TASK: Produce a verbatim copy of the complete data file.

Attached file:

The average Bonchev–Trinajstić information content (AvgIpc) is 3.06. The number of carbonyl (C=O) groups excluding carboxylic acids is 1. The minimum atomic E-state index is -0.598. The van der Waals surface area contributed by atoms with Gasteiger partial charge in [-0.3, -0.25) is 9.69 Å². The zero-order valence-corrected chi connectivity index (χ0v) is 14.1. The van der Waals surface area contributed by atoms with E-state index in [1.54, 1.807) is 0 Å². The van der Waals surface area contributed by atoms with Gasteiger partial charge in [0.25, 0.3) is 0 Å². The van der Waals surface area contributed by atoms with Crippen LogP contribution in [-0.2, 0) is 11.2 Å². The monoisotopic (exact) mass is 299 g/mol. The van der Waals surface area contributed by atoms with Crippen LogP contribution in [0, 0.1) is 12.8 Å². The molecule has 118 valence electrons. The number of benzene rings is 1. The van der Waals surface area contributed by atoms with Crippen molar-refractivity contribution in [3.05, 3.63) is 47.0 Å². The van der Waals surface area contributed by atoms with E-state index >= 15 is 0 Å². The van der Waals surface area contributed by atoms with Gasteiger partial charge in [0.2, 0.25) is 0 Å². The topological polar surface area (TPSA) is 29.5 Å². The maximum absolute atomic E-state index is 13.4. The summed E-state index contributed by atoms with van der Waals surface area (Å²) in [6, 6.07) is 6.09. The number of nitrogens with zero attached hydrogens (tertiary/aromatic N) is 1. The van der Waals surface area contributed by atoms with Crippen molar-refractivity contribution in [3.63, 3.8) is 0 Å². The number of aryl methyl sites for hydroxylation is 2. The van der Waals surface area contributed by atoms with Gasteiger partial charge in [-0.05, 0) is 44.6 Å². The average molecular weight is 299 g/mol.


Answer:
The average Bonchev–Trinajstić information content (AvgIpc) is 3.06. The number of carbonyl (C=O) groups excluding carboxylic acids is 1. The minimum atomic E-state index is -0.598. The van der Waals surface area contributed by atoms with Gasteiger partial charge in [-0.3, -0.25) is 9.69 Å². The zero-order valence-corrected chi connectivity index (χ0v) is 14.1. The van der Waals surface area contributed by atoms with E-state index in [1.54, 1.807) is 0 Å². The van der Waals surface area contributed by atoms with Gasteiger partial charge in [0.25, 0.3) is 0 Å². The van der Waals surface area contributed by atoms with Crippen LogP contribution in [-0.2, 0) is 11.2 Å². The monoisotopic (exact) mass is 299 g/mol. The van der Waals surface area contributed by atoms with Crippen LogP contribution in [0, 0.1) is 12.8 Å². The molecule has 118 valence electrons. The number of benzene rings is 1. The van der Waals surface area contributed by atoms with Crippen molar-refractivity contribution in [3.05, 3.63) is 47.0 Å². The van der Waals surface area contributed by atoms with E-state index >= 15 is 0 Å². The van der Waals surface area contributed by atoms with Gasteiger partial charge in [0.2, 0.25) is 0 Å². The topological polar surface area (TPSA) is 29.5 Å². The maximum absolute atomic E-state index is 13.4. The summed E-state index contributed by atoms with van der Waals surface area (Å²) in [6, 6.07) is 6.09. The number of nitrogens with zero attached hydrogens (tertiary/aromatic N) is 1. The van der Waals surface area contributed by atoms with Crippen molar-refractivity contribution in [3.63, 3.8) is 0 Å². The number of aryl methyl sites for hydroxylation is 2. The van der Waals surface area contributed by atoms with Gasteiger partial charge in [-0.05, 0) is 44.6 Å². The average molecular weight is 299 g/mol.